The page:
Just about a mile from where we live, there are several large greenhouses on the UNH campus that are used in the agriculture, horticulture, and science departments for classrooms, research projects, breeding, Integrated Pest Management, organic gardening, sustainability studies and more. When I read they were opening the greenhouses to the community last week, we jumped at the opportunity to tour them, learn from professors and master gardeners, plus get a little break from the late winter bleakness.
Yes, there were crowds. We wandered and squeezed around people through the several greenhouses that were all connected to one building where educators, students, master gardeners were set up to answer questions or tell a little about the plants, the greenhouses and how they were managed. There were greenhouses devoted to annuals, some perennials, to crops, to herbs, to exotics and some where only students and staff were allowed entrance.
Hallways were arranged with attractive display gardens… pots, wall hangings, vertical gardens, tulip landscapes and horticulture students like Zack (below), tired from a late night getting ready for the open house, but ready to answer questions.
Zach yawned a bit but he was ready to chat...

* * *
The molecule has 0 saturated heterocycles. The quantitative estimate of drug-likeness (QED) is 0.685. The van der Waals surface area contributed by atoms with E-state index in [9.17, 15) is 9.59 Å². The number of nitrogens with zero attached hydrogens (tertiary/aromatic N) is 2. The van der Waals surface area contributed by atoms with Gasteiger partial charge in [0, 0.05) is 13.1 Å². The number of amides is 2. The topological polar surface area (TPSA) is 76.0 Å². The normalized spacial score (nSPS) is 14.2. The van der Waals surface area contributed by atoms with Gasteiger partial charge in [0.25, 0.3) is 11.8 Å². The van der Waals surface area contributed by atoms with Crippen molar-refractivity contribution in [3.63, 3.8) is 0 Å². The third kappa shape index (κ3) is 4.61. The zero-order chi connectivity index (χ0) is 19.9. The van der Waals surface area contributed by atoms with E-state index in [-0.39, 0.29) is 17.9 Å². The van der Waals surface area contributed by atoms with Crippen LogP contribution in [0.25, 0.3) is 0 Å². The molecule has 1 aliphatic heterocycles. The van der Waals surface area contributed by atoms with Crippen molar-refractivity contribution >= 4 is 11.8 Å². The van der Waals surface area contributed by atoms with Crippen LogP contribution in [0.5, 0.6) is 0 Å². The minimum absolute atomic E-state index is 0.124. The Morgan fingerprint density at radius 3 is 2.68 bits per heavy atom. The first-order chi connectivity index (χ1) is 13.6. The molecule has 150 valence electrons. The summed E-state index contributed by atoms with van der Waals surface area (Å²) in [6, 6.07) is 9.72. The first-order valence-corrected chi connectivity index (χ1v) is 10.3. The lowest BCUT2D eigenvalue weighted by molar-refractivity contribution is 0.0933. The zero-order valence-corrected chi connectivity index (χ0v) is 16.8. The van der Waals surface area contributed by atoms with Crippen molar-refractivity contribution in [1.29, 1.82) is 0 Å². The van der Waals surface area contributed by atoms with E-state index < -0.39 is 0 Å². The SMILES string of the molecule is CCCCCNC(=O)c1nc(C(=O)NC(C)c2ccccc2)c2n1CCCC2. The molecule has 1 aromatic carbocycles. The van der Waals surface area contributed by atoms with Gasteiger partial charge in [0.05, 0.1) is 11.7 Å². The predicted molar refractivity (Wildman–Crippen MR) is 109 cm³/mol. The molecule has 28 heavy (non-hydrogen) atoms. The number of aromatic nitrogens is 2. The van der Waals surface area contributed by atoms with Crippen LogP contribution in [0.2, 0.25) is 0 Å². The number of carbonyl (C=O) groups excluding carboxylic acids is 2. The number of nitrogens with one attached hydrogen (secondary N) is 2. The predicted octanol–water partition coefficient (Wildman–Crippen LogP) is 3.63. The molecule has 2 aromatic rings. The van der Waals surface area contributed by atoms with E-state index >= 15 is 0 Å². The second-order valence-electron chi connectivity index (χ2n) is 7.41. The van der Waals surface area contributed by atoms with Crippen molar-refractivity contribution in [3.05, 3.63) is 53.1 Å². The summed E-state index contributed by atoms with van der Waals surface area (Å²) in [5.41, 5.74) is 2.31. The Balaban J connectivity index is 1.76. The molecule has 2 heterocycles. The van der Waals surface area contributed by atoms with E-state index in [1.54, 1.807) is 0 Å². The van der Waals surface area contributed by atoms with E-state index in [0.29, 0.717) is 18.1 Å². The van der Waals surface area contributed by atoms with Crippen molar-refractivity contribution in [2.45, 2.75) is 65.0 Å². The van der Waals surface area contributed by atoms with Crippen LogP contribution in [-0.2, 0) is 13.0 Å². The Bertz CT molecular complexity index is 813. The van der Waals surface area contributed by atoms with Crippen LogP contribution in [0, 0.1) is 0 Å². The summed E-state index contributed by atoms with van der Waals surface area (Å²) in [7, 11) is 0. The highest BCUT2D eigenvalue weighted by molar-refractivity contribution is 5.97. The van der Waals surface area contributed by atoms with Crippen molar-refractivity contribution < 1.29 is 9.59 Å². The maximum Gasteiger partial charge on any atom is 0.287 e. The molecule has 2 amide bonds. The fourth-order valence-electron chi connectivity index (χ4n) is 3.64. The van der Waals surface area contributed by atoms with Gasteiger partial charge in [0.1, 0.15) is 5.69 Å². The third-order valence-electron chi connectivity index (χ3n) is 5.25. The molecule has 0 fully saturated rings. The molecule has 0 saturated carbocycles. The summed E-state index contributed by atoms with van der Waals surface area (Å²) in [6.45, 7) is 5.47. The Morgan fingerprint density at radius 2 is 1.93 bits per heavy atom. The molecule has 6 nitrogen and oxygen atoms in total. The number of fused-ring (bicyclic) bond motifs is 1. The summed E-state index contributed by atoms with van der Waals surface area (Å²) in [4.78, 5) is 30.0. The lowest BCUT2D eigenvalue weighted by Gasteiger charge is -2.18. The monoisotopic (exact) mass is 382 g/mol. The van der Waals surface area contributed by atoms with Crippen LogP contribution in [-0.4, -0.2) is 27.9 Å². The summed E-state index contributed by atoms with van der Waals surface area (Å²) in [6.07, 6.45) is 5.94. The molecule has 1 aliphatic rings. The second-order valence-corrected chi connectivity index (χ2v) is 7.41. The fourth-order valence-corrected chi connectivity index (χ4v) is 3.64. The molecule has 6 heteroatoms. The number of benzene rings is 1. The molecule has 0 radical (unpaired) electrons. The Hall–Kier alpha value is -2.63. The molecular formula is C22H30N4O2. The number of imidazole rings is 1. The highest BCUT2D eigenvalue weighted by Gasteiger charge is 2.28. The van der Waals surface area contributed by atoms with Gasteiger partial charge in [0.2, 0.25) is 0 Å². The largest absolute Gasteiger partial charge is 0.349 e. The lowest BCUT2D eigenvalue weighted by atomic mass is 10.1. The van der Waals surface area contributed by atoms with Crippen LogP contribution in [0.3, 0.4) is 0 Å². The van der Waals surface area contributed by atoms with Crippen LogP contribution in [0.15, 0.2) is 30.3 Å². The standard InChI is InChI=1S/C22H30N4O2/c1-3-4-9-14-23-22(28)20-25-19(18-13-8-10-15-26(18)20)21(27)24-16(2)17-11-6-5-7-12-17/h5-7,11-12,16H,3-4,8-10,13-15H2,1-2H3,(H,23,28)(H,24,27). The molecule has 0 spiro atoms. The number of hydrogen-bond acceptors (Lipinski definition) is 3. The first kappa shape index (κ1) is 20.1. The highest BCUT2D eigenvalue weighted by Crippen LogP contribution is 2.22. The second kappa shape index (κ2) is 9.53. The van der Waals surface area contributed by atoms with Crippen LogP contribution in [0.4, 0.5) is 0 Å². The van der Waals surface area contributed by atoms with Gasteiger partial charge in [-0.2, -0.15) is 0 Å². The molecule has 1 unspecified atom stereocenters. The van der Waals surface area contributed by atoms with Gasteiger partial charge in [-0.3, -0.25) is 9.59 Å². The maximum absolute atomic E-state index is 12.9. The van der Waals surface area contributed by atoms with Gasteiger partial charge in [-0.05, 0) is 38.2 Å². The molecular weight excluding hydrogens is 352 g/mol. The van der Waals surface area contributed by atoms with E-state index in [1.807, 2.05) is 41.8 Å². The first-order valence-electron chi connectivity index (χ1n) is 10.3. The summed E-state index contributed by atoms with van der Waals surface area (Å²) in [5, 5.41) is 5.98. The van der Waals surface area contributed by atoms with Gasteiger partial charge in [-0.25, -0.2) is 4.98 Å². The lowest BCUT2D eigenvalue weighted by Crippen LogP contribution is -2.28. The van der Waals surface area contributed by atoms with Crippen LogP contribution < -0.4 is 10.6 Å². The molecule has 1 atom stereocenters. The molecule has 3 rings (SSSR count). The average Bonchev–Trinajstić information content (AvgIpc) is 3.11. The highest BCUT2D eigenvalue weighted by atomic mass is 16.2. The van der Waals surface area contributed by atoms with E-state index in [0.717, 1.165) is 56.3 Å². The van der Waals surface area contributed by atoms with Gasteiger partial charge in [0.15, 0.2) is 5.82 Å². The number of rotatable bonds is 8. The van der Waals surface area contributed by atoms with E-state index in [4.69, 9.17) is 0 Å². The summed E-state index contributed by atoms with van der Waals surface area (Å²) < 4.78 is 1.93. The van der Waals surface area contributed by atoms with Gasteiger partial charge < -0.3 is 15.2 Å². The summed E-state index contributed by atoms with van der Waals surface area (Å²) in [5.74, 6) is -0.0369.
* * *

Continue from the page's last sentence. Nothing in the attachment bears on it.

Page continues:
We realized that some greenhouse had lots of healthy tomato plants and herbs for sale… CHEAP… and folks were buying and buying.
Other greenhouses held succulents, gorgeous exotics, and all those carnivorous pitcher plants, and orchids, some labeled, others not. There were ferns, a small pond, bananas, oranges… Pinch myself. Is this Eden?
Flamboyant pitcher traps (Sarracenia levocphylla)
Another pitcher plant (Nepenthes x ventrata) from the Philippines
Orchids galore! (Paphiopedilum insigne)
Pitcher Plant with little bugs inside
Flamingo Flower or Boy Flower (Anthurium scherzerian)
Venus Fly Trap (Dionaea muscipula)
The melon greenhouse was filled with a variety of plants, all grown vertically. Fruits were supported in little hammocks. What a great idea!
And yes, like many others, we did succumb to the lure of healthy, large herb plants. So we left after an hour and a half with a Tiny Tim tomato plant and some dill…. all for a good cause to raise funds for a trip for the students, we were told.
Now to keep them healthy until May 20 when the last frost is over in these parts…..